With over a third of the island protected as national parks, reserves and conservation areas, there's no shortage of great walks in Tasmania. Good roads, light traffic and short distances make Tasmania a great place for touring.
Attractive Tourist Places
Set amongst the historic Georgian sandstone buildings of Salamanca Place in Hobart, this famous market attracts thousands of locals and visitors every Saturday of the year. From the market, it's a short climb up historic Kelly's Steps to reach the Georgian cottages and the early maritime village atmosphere of Battery Point. Also nearby is Hobart's picturesque waterfront where you'll find fishing boats berthed close to cruising yachts and the occasional square-rigger or two.
The Museum of Old and New Art – MONA is arguably one of the most controversial private collections of modern art and antiquities in the world – it's certainly the largest. In all, the collection takes up three floors within a subterranean architectural masterpiece and is guaranteed to impress. With over 400 art works, the collection includes Sidney Nolan's Snake, Wim Delvoye's Cloaca Professional, a machine that turns food into excrement, and Chris Ofili's The Holy Virgin Mary.
Mount Wellington is a wilderness experience just a 20-minute drive from Hobart and is much loved by locals. The 21-kilometre drive to the summit passes through temperate rainforest to sub-alpine flora and glacial rock formations, ending in panoramic views of Hobart, Bruny Island, South Arm and the Tasman Peninsula. There are bushwalking trails suited to all fitness levels and barbecue and picnic facilities are provided. Mountain activities also include trail biking and abseiling.
The Port Arthur Historic Site on the Tasman Peninsula is Australia’s most intact and evocative convict site and one of Australia's great tourist destinations. The Site has more than 30 buildings, ruins and restored period homes, dating from the prison’s establishment in 1830 until its closure in 1877. During this time around 12,500 convicts served sentences and for many it was a living hell.
Cataract Gorge Reserve, known locally as the Gorge, is a unique natural formation within a two-minute drive of central Launceston - a rare natural phenomenon in any city. The First Basin on the southern side has a cafe and a swimming pool surrounded by bushland knows to locals as Launceston’s beach. In contrast, the shady northern side, named the Cliff Grounds, is a Victorian garden created with ferns and exotic plants.
Cradle Mountain is part of the Tasmanian Wilderness World Heritage Area and one of the most accessible, interesting and most visited places in Tasmania. Located at the northern end of the Cradle Mountain - Lake St Clair National Park, Cradle Mountain is surrounded by smooth glacial lakes, ancient rainforest, and unusual alpine vegetation. Cradle is also the starting point for the world-famous Overland Track, a magnificent six-day walk that through the heart of some of the world's finest mountain terrain.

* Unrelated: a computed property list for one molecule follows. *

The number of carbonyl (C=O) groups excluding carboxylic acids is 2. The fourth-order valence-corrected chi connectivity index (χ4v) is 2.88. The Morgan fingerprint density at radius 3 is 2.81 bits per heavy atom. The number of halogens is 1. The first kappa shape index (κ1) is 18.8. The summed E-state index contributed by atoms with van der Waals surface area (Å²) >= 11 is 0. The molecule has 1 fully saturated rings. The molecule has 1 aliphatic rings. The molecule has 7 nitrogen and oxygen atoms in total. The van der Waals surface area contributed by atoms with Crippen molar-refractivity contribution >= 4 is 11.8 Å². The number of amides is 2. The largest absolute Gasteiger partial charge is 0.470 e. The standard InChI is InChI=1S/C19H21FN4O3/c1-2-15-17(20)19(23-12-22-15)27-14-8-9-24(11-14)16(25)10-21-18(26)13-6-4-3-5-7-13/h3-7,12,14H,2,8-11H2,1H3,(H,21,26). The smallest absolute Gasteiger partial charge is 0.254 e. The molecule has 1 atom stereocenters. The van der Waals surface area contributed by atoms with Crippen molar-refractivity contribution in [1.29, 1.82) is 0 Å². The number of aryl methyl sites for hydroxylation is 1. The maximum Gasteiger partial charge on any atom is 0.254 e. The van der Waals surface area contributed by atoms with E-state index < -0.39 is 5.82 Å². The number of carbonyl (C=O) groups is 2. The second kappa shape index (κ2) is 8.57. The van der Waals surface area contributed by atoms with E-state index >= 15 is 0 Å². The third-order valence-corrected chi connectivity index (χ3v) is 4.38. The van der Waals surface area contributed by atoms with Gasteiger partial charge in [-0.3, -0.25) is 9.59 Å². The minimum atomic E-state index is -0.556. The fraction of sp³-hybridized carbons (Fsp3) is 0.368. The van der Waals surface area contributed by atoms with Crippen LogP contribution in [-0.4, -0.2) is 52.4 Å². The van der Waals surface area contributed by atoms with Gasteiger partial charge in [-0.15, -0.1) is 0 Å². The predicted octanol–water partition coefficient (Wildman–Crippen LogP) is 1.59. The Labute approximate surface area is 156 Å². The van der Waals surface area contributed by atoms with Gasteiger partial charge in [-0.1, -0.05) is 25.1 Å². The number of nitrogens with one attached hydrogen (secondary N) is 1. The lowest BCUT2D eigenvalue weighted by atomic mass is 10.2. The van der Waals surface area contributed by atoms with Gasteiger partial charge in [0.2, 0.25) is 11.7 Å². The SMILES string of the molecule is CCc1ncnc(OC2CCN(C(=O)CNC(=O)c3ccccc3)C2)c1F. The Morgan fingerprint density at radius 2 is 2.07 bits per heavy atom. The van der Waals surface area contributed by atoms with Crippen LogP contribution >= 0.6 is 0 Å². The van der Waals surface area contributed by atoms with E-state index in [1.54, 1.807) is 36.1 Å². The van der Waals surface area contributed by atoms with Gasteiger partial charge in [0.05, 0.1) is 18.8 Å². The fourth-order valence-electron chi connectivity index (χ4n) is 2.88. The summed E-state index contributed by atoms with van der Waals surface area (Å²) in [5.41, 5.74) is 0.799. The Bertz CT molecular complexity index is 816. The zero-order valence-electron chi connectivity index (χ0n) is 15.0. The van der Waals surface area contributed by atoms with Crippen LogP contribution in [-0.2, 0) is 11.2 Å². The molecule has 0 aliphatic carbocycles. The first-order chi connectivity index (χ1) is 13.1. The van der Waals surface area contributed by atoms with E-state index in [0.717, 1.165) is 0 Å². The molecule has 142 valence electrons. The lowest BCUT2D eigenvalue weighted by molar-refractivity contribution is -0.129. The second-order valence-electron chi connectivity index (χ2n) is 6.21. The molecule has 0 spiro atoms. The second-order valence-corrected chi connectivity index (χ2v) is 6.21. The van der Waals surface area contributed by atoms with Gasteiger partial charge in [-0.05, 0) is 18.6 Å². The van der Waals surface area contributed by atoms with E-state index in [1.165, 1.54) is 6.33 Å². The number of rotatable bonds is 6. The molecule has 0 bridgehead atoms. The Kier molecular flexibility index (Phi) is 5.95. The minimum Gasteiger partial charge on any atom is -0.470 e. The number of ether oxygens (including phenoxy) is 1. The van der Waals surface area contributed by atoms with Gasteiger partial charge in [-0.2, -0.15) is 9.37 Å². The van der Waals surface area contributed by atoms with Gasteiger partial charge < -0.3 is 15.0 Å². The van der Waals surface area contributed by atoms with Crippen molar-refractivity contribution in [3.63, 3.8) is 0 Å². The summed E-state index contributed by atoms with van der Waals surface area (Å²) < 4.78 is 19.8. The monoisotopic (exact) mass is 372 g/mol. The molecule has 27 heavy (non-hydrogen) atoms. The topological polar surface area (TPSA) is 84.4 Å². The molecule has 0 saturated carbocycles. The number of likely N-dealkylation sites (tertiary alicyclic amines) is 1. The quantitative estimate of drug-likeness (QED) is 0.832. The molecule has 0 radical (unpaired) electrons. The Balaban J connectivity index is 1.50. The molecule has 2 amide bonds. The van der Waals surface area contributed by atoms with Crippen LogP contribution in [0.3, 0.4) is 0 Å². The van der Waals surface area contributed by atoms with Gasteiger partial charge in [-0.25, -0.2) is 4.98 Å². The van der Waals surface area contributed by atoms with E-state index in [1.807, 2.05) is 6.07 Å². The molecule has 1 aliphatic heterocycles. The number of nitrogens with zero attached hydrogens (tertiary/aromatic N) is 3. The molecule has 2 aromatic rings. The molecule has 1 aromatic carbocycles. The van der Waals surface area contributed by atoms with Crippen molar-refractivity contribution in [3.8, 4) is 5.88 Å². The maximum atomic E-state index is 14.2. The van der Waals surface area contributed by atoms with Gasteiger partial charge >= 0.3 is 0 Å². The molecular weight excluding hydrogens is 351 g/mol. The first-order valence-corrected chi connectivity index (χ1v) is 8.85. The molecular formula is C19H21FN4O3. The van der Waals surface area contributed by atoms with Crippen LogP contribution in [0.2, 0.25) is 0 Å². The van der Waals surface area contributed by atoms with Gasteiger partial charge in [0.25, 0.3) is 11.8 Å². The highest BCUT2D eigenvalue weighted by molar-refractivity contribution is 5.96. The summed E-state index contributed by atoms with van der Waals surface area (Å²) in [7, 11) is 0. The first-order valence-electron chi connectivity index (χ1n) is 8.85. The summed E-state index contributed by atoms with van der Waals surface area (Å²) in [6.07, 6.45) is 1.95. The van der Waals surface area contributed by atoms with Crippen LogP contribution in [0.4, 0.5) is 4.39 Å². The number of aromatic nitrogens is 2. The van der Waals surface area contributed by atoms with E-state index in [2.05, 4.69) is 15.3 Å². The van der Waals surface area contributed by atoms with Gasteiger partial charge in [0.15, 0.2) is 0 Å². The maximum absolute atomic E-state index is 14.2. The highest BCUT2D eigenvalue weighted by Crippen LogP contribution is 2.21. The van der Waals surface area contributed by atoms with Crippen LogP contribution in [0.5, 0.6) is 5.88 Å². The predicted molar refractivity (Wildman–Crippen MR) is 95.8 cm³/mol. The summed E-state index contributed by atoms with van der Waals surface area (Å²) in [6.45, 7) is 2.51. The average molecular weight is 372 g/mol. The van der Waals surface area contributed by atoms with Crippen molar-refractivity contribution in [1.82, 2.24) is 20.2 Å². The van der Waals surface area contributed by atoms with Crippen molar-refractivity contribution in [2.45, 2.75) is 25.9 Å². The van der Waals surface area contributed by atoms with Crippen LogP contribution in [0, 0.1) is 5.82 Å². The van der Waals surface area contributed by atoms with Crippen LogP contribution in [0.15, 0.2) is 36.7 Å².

Freycinet National Park is home to dramatic pink granite peaks, secluded bays, white sandy beaches and abundant birdlife. Situated on Tasmania's beautiful east coast, Freycinet National Park occupies most of the Freycinet Peninsula - a long strip of land that looks out to the Tasman Sea from the eastern side and back towards the Tasmanian coastline from the west. The park is loaded with natural assets, including the pink granite peaks of the Hazards that dominate the Peninsula and the iconic and much-photographed Wineglass Bay.
The Blow Hole and Tasman Arch are just two of several unusual geological formations found in the Tasman National Park, a place of rugged beauty and natural diversity with some of the most stunning coastal scenery anywhere in Australia. Formations like the Tasman Arch, the Blow Hole, the Devils Kitchen, the Tessellated Pavement, Remarkable Cave and Waterfall Bay can all be reached by car, but by far the best views of the rugged coastline are from the park's many bushwalks.
The Gardens hold historic plant collections and a large number of significant trees, many dating back to the nineteenth century as well as the world's only Subantarctic Plant House. Here, plants from subantarctic islands in high southern latitudes are displayed in a climatically-controlled environment, where chilly fogs and mists mirror the wet, cold conditions of their island homes. The Gardens also contain some of Tasmania's most significant built heritage, including the Superintendent's cottage and the Arthur Wall.
Lake St. Clair is at the southern end of the of the world famous Cradle Mountain-Lake St. Clair National Park and is part of the Tasmanian Wilderness World Heritage Area. The lake is the deepest in Australia and is surrounded by rugged mountain ranges with impressive views of Mount Olympus, the Traveller Range and Mount Rufus. There are several walks in the area around Lake St. Clair ranging from leisurely strolls to overnight bushwalks, as well as beautiful forests to explore.